> But then the problem is that a user could always assume that
> a file without needs-lock is one that could be edited/updated
> without locking and thus would not have a lock.
> In this new way, one would have to try to do an update before
> starting to edit a file - but that would not be enough, since
> while editing someone could then lock the file (and add the
> needs-lock attribute) so the only safe way to edit a file
> would be to always lock a file. Thus, in a repository with
> such rules, all files would need to be treated as needing to
> be locked before editing. There is no other way to fix the
> race condition since non-locked editing will never be an
> atomic operation. (It is the lock that makes it somewhat
> atomic... at least to all other potential editors)
I am not trying to implement any change that would guarantee never a
merge. That has already been done with needs-lock. But the downside of
needs-lock is serialization of developers' work, prohibiting them from
working in parallel, even though most merges are easy and/or automatic.
I am only trying to communicate the presence of a lock to users who
don't own the lock. Because sometimes a person is going to make
extensive changes to a file, which he/she knows will be difficult or
impossible to merge. So the user obtains a lock, indicating that it's
unwise for anyone else to work on it until after the next commit.
> > In the future, I would like to see a few improvements to this, but
> > take one step at a time and not right now. For example, since the
> > local cache of remote lock info describes the repository
> files and not
> > necessarily the local files, it is actually safe to update
> the local
> > cache on *either* an update or a status check.
> Yes, one could do that - however that would increase the hit
> on the server without actually addressing the race condition.
That's right. Some servers face the internet with a limited data pipe,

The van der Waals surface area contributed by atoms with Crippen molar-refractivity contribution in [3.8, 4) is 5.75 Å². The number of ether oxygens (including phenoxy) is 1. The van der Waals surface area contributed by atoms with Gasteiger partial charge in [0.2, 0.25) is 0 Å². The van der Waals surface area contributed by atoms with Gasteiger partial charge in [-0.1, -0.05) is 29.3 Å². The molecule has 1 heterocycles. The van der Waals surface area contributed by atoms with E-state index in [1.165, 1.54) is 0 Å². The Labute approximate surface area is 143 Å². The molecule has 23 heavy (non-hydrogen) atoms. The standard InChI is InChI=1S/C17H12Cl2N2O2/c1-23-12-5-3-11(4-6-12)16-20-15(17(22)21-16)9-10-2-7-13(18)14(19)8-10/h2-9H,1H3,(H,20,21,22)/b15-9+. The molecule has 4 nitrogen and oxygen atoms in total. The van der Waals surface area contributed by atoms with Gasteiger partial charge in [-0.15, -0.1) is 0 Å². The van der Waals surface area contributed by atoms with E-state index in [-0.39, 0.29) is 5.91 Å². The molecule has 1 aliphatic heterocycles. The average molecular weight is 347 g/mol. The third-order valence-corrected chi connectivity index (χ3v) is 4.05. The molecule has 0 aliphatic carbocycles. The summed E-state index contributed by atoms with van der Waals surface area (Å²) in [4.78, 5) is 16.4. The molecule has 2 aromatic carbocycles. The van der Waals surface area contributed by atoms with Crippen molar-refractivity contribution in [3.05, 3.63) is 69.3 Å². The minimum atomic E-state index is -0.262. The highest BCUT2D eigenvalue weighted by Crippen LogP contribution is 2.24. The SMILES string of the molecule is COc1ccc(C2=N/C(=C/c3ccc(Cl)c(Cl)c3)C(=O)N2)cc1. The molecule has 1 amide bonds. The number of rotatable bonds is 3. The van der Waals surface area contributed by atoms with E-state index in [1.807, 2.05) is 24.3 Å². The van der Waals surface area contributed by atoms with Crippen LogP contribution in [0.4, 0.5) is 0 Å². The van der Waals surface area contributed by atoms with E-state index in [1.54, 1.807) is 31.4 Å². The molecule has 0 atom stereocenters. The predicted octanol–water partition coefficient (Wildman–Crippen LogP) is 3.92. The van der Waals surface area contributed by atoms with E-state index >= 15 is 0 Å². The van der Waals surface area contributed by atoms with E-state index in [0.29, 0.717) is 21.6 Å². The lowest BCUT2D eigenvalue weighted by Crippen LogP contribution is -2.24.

using strong encryption and authentication is a network cost. Those
administrators would not want their users to constantly poll for
But some servers are internal, at software companies, running a
lightweight protocol such as svnserve. And these can handle excessive
polling with no trouble at all.
The idea of automatic polling is not for everyone, just the ones who
> > So it then becomes safe to perform a periodic status check
> > which would ensure that you always have lock info as recent as n
> > minutes. With no risk to anything else you might be doing.
> Well, sort of - since needs-lock actually does affect your
> local work as it would need to somehow signal you not to make
> changes (set R-O on the file) and you may already be making
> the changes.
Good point. But I think that's acceptable behavior. Bear in mind, the
whole read-only bit would be a feature that's disabled by default. So
you would only experience this behavior if you intentionally turned it
> The fundamental problem is that there is a race condition
> here and the only solution to the problem is to have
> pre-defined that a file is of the needs-lock variety before
> anyone would want to edit the file such that anyone who does
I partially disagree -- Although there is fundamentally a race of who
edits/commits/locks a file first, the needs-lock is not the only
At one extreme, you don't have any locking at all. People are subject
to races against each other, without knowing what each other are doing.
At the other extreme, every file has needs-lock, which guarantees there
will never be a race. But it also inhibits parallelization of
developers' work. No two people can work on a file at the same time.
Somewhere in between these two extremes, the presence of one user's lock
will be communicated to the other users, but only during update or
status checks. Users are willing to accept that the status might have
changed since the last update, but they're comforted by the fact that
their update was only n minutes ago.
Users are willing to accept that "lock owner" on any given file is only
as accurate as the most recent update. Nobody expects instant updates,
because svn doesn't provide instant updates.
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Received on Wed May 3 00:33:04 2006